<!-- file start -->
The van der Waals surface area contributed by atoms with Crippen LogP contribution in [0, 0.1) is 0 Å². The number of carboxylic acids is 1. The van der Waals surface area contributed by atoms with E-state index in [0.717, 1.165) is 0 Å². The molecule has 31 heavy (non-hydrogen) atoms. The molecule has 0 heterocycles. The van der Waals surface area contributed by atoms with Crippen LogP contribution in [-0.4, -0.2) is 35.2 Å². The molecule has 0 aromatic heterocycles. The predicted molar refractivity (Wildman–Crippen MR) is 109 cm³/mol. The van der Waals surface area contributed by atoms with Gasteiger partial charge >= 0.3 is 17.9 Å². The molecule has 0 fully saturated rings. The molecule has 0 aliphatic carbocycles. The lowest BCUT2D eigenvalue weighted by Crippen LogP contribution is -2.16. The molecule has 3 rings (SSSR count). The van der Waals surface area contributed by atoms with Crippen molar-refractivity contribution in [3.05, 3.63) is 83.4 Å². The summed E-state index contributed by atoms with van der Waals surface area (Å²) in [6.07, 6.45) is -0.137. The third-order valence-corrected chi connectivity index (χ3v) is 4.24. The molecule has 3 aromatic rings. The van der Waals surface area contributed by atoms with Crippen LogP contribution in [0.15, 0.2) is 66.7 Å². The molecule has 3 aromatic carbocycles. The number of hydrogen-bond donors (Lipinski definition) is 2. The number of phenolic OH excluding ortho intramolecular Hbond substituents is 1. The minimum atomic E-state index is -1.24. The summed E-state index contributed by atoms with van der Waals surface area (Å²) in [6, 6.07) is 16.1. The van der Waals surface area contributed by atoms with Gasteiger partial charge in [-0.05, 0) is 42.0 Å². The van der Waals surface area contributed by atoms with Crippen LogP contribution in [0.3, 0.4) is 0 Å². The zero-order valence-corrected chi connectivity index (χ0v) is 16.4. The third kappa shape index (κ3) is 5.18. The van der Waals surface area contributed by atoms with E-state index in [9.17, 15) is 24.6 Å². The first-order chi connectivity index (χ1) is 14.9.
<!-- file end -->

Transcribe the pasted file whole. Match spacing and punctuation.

The van der Waals surface area contributed by atoms with Crippen LogP contribution in [0, 0.1) is 0 Å². The number of carboxylic acids is 1. The van der Waals surface area contributed by atoms with E-state index in [0.717, 1.165) is 0 Å². The molecule has 31 heavy (non-hydrogen) atoms. The molecule has 0 heterocycles. The van der Waals surface area contributed by atoms with Crippen LogP contribution in [-0.4, -0.2) is 35.2 Å². The molecule has 0 aromatic heterocycles. The predicted molar refractivity (Wildman–Crippen MR) is 109 cm³/mol. The van der Waals surface area contributed by atoms with Gasteiger partial charge >= 0.3 is 17.9 Å². The molecule has 0 fully saturated rings. The molecule has 0 aliphatic carbocycles. The lowest BCUT2D eigenvalue weighted by Crippen LogP contribution is -2.16. The molecule has 3 rings (SSSR count). The van der Waals surface area contributed by atoms with Crippen molar-refractivity contribution in [3.05, 3.63) is 83.4 Å². The summed E-state index contributed by atoms with van der Waals surface area (Å²) in [6.07, 6.45) is -0.137. The third-order valence-corrected chi connectivity index (χ3v) is 4.24. The molecule has 3 aromatic rings. The van der Waals surface area contributed by atoms with Crippen LogP contribution in [0.15, 0.2) is 66.7 Å². The molecule has 3 aromatic carbocycles. The number of hydrogen-bond donors (Lipinski definition) is 2. The number of phenolic OH excluding ortho intramolecular Hbond substituents is 1. The minimum atomic E-state index is -1.24. The summed E-state index contributed by atoms with van der Waals surface area (Å²) in [6, 6.07) is 16.1. The van der Waals surface area contributed by atoms with Gasteiger partial charge in [-0.05, 0) is 42.0 Å². The van der Waals surface area contributed by atoms with Crippen LogP contribution in [0.3, 0.4) is 0 Å². The zero-order valence-corrected chi connectivity index (χ0v) is 16.4. The third kappa shape index (κ3) is 5.18. The van der Waals surface area contributed by atoms with E-state index in [9.17, 15) is 24.6 Å². The first-order chi connectivity index (χ1) is 14.9.